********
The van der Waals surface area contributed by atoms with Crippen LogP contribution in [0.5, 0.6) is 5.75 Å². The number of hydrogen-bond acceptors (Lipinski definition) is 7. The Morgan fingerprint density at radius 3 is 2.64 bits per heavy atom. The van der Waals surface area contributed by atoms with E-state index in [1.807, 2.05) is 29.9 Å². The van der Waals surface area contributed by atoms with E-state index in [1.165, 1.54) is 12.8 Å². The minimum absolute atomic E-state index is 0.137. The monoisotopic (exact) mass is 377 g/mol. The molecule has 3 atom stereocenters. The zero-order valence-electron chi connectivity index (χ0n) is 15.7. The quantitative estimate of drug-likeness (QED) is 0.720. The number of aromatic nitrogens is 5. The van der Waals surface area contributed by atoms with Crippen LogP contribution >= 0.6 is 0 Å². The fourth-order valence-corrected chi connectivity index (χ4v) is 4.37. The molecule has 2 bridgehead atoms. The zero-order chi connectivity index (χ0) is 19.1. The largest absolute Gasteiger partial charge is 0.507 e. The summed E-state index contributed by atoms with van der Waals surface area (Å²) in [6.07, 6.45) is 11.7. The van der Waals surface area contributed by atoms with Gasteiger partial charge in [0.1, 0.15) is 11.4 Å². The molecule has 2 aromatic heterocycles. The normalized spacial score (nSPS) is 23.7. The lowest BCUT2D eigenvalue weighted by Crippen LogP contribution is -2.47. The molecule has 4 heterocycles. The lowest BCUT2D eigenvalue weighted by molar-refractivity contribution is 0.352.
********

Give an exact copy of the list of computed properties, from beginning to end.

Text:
The van der Waals surface area contributed by atoms with Crippen LogP contribution in [0.5, 0.6) is 5.75 Å². The number of hydrogen-bond acceptors (Lipinski definition) is 7. The Morgan fingerprint density at radius 3 is 2.64 bits per heavy atom. The van der Waals surface area contributed by atoms with E-state index in [1.807, 2.05) is 29.9 Å². The van der Waals surface area contributed by atoms with E-state index in [1.165, 1.54) is 12.8 Å². The minimum absolute atomic E-state index is 0.137. The monoisotopic (exact) mass is 377 g/mol. The molecule has 3 atom stereocenters. The zero-order valence-electron chi connectivity index (χ0n) is 15.7. The quantitative estimate of drug-likeness (QED) is 0.720. The number of aromatic nitrogens is 5. The van der Waals surface area contributed by atoms with Crippen LogP contribution >= 0.6 is 0 Å². The fourth-order valence-corrected chi connectivity index (χ4v) is 4.37. The molecule has 2 bridgehead atoms. The zero-order chi connectivity index (χ0) is 19.1. The largest absolute Gasteiger partial charge is 0.507 e. The summed E-state index contributed by atoms with van der Waals surface area (Å²) in [6.07, 6.45) is 11.7. The van der Waals surface area contributed by atoms with Gasteiger partial charge in [0.1, 0.15) is 11.4 Å². The molecule has 2 aromatic heterocycles. The normalized spacial score (nSPS) is 23.7. The lowest BCUT2D eigenvalue weighted by Crippen LogP contribution is -2.47. The molecule has 4 heterocycles. The lowest BCUT2D eigenvalue weighted by molar-refractivity contribution is 0.352.